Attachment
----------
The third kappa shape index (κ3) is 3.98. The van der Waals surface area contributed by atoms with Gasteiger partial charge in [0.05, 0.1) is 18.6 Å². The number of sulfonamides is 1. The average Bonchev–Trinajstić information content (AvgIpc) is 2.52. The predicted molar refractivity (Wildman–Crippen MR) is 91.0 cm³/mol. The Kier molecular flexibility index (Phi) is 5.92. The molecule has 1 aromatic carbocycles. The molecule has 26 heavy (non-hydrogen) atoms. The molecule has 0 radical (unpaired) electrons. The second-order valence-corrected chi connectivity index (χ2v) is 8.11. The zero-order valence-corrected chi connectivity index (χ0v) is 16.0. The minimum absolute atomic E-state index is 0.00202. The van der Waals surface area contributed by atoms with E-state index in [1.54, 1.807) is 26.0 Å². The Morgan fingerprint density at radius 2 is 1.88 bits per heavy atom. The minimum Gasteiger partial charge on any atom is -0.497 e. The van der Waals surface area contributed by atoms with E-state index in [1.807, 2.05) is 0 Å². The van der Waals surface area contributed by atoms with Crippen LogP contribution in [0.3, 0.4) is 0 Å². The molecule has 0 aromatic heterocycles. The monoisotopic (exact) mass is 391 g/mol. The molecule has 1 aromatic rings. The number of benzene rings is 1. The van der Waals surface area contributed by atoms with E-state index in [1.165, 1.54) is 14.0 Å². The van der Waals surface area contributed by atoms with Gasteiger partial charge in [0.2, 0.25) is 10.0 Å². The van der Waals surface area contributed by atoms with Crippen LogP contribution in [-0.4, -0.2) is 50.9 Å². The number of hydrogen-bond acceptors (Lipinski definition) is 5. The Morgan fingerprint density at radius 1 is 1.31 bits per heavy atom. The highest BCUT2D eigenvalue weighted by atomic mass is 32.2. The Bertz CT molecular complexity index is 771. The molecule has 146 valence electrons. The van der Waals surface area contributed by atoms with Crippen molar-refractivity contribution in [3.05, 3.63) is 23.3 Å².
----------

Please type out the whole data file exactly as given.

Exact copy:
The third kappa shape index (κ3) is 3.98. The van der Waals surface area contributed by atoms with Gasteiger partial charge in [0.05, 0.1) is 18.6 Å². The number of sulfonamides is 1. The average Bonchev–Trinajstić information content (AvgIpc) is 2.52. The predicted molar refractivity (Wildman–Crippen MR) is 91.0 cm³/mol. The Kier molecular flexibility index (Phi) is 5.92. The molecule has 1 aromatic carbocycles. The molecule has 26 heavy (non-hydrogen) atoms. The molecule has 0 radical (unpaired) electrons. The second-order valence-corrected chi connectivity index (χ2v) is 8.11. The zero-order valence-corrected chi connectivity index (χ0v) is 16.0. The minimum absolute atomic E-state index is 0.00202. The van der Waals surface area contributed by atoms with E-state index in [1.54, 1.807) is 26.0 Å². The Morgan fingerprint density at radius 2 is 1.88 bits per heavy atom. The minimum Gasteiger partial charge on any atom is -0.497 e. The van der Waals surface area contributed by atoms with E-state index in [1.807, 2.05) is 0 Å². The van der Waals surface area contributed by atoms with Crippen LogP contribution in [0.3, 0.4) is 0 Å². The molecule has 0 aromatic heterocycles. The monoisotopic (exact) mass is 391 g/mol. The molecule has 1 aromatic rings. The number of benzene rings is 1. The van der Waals surface area contributed by atoms with E-state index in [1.165, 1.54) is 14.0 Å². The van der Waals surface area contributed by atoms with Gasteiger partial charge in [0.2, 0.25) is 10.0 Å². The van der Waals surface area contributed by atoms with Crippen LogP contribution in [-0.4, -0.2) is 50.9 Å². The number of hydrogen-bond acceptors (Lipinski definition) is 5. The Morgan fingerprint density at radius 1 is 1.31 bits per heavy atom. The highest BCUT2D eigenvalue weighted by atomic mass is 32.2. The Bertz CT molecular complexity index is 771. The molecule has 146 valence electrons. The van der Waals surface area contributed by atoms with Crippen molar-refractivity contribution in [3.05, 3.63) is 23.3 Å².